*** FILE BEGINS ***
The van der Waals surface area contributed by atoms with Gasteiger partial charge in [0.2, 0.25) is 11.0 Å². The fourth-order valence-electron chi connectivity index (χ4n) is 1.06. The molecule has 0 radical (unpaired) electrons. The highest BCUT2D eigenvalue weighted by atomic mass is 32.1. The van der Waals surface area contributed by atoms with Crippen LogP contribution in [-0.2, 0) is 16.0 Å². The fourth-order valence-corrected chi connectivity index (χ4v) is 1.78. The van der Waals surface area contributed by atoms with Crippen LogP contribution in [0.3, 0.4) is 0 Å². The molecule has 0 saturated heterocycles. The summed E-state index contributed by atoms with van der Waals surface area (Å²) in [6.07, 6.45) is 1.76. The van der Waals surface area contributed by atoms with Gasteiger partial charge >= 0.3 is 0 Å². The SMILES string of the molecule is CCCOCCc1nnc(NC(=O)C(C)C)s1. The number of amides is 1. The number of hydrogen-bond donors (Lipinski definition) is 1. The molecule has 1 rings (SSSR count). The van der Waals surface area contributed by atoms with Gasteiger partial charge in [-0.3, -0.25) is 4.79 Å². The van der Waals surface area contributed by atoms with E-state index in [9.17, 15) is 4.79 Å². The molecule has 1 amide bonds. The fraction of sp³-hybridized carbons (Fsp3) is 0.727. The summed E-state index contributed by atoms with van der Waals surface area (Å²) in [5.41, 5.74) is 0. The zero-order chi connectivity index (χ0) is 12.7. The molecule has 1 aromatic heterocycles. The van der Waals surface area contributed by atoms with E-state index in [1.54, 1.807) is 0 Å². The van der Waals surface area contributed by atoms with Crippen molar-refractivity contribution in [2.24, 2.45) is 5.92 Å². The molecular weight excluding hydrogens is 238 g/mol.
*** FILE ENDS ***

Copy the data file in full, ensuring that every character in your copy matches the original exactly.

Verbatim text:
The van der Waals surface area contributed by atoms with Gasteiger partial charge in [0.2, 0.25) is 11.0 Å². The fourth-order valence-electron chi connectivity index (χ4n) is 1.06. The molecule has 0 radical (unpaired) electrons. The highest BCUT2D eigenvalue weighted by atomic mass is 32.1. The van der Waals surface area contributed by atoms with Crippen LogP contribution in [-0.2, 0) is 16.0 Å². The fourth-order valence-corrected chi connectivity index (χ4v) is 1.78. The van der Waals surface area contributed by atoms with Crippen LogP contribution in [0.3, 0.4) is 0 Å². The molecule has 0 saturated heterocycles. The summed E-state index contributed by atoms with van der Waals surface area (Å²) in [6.07, 6.45) is 1.76. The van der Waals surface area contributed by atoms with Gasteiger partial charge >= 0.3 is 0 Å². The SMILES string of the molecule is CCCOCCc1nnc(NC(=O)C(C)C)s1. The number of amides is 1. The number of hydrogen-bond donors (Lipinski definition) is 1. The molecule has 1 rings (SSSR count). The van der Waals surface area contributed by atoms with Gasteiger partial charge in [-0.3, -0.25) is 4.79 Å². The van der Waals surface area contributed by atoms with E-state index in [9.17, 15) is 4.79 Å². The molecule has 1 amide bonds. The fraction of sp³-hybridized carbons (Fsp3) is 0.727. The summed E-state index contributed by atoms with van der Waals surface area (Å²) in [5.41, 5.74) is 0. The zero-order chi connectivity index (χ0) is 12.7. The molecule has 1 aromatic heterocycles. The van der Waals surface area contributed by atoms with E-state index in [1.54, 1.807) is 0 Å². The van der Waals surface area contributed by atoms with Crippen molar-refractivity contribution in [2.24, 2.45) is 5.92 Å². The molecular weight excluding hydrogens is 238 g/mol.